(Reuters) - Oklahoma City Thunder guard Russell Westbrook, one of the NBA’s most dynamic players, said on Friday he has withdrawn from consideration for the defending champion United States team for the Rio Olympics.
“After speaking with my family, I have decided to not participate in this year’s Olympics,” Westbrook, a member of the London 2012 gold medal winning team, said in a statement.
“This was not an easy decision, as representing my country at the World Championships in 2010 and the Olympics in 2012 were career highlights for me. I look forward to future opportunities as a member of USA Basketball.”
Hours after Westbrook’s announcement, Houston Rockets high-scoring guard James Harden also withdrew himself from the Rio-bound team.
“As a result of many difficult conversations with my family, the Rockets, and trusted advisors, I’ve notified Jerry Colangelo and Team USA that I will not be competing at the 2016 Olympic Summer Games in Brazil,” Harden said in a statement.
Westbrook’s fellow guard and National Basketball Association MVP Stephen Curry said on Monday he was withdrawing from Olympic team consideration to allow a knee injury time to heal.
The Golden State Warriors guard missed four games in their post-season run after spraining his right knee but has returned to action and the Warriors lead the Cleveland Cavaliers 2-1 in the best-of-seven NBA Finals ahead of Friday night’s Game Four.
Prioritizing the NBA has also hurt Canada’s Olympic hopes, with the news Minnesota Timberwolves swingman Andrew Wiggins will not play for his country at the Olympic qualifying tournament in the Philippines in July.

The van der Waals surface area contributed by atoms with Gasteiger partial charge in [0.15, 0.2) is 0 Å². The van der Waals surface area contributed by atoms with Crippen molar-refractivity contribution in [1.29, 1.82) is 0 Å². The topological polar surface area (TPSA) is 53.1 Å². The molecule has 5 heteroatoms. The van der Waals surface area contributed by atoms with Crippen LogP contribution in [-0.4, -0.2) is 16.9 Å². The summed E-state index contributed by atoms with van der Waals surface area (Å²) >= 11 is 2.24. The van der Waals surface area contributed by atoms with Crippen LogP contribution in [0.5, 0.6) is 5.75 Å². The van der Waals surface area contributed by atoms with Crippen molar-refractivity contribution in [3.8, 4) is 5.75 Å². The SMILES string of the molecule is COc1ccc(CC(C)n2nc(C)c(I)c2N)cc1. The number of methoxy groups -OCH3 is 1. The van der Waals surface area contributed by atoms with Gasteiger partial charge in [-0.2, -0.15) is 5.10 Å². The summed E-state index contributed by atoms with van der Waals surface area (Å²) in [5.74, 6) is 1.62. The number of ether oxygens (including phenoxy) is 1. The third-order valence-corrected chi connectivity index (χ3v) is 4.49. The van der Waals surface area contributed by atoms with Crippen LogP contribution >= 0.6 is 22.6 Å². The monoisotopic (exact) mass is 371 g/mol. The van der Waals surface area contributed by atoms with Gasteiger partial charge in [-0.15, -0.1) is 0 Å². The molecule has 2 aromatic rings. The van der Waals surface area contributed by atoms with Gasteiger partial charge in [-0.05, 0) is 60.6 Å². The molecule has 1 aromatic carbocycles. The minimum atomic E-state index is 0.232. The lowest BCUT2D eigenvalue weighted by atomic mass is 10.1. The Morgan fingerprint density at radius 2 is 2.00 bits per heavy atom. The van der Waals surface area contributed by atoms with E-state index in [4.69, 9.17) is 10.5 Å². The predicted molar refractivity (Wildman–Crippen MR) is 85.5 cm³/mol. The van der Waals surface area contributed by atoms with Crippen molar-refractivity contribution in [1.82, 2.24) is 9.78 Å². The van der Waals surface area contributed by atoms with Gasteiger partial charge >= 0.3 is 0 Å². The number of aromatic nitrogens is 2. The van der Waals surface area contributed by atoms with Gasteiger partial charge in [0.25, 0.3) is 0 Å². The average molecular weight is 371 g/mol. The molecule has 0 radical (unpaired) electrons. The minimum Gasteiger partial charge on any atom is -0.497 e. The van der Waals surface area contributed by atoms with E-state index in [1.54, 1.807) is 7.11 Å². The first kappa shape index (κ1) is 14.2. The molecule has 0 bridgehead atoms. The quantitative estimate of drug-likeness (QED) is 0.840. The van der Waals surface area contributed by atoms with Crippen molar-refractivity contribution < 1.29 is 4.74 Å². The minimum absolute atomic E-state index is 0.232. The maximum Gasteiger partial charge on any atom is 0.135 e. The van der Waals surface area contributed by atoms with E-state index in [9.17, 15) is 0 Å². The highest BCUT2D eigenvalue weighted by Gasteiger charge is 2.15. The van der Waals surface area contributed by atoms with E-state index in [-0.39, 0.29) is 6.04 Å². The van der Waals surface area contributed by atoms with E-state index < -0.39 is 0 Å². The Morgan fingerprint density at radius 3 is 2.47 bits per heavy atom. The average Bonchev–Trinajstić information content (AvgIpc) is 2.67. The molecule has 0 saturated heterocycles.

“I understand my increased role with the Timberwolves and dedication to the upcoming season must have my total focus,” he said in a statement.
While hoops star Westbrook did not specify a reason for his decision, cyclist Tejay van Garderen last week withdrew from consideration for the U.S. Olympic team over concerns that the Zika virus outbreak could present risks for his pregnant wife.
U.S. health officials have concluded that Zika infections in pregnant women can cause microcephaly, a birth defect marked by small head size that can lead to severe developmental problems in babies.
The World Health Organization has said there is strong scientific consensus that Zika can also cause Guillain-Barre, a rare neurological syndrome that causes temporary paralysis in adults.
The connection between Zika and microcephaly first came to light last fall in Brazil, which has now confirmed more than 1,400 cases of microcephaly that it considers to be related to Zika infections in the mothers.
Reporting by Larry Fine in New York; additional reporting by Jahmal Corner in Los Angeles; Editing by Andrew Both/Sudipto Ganguly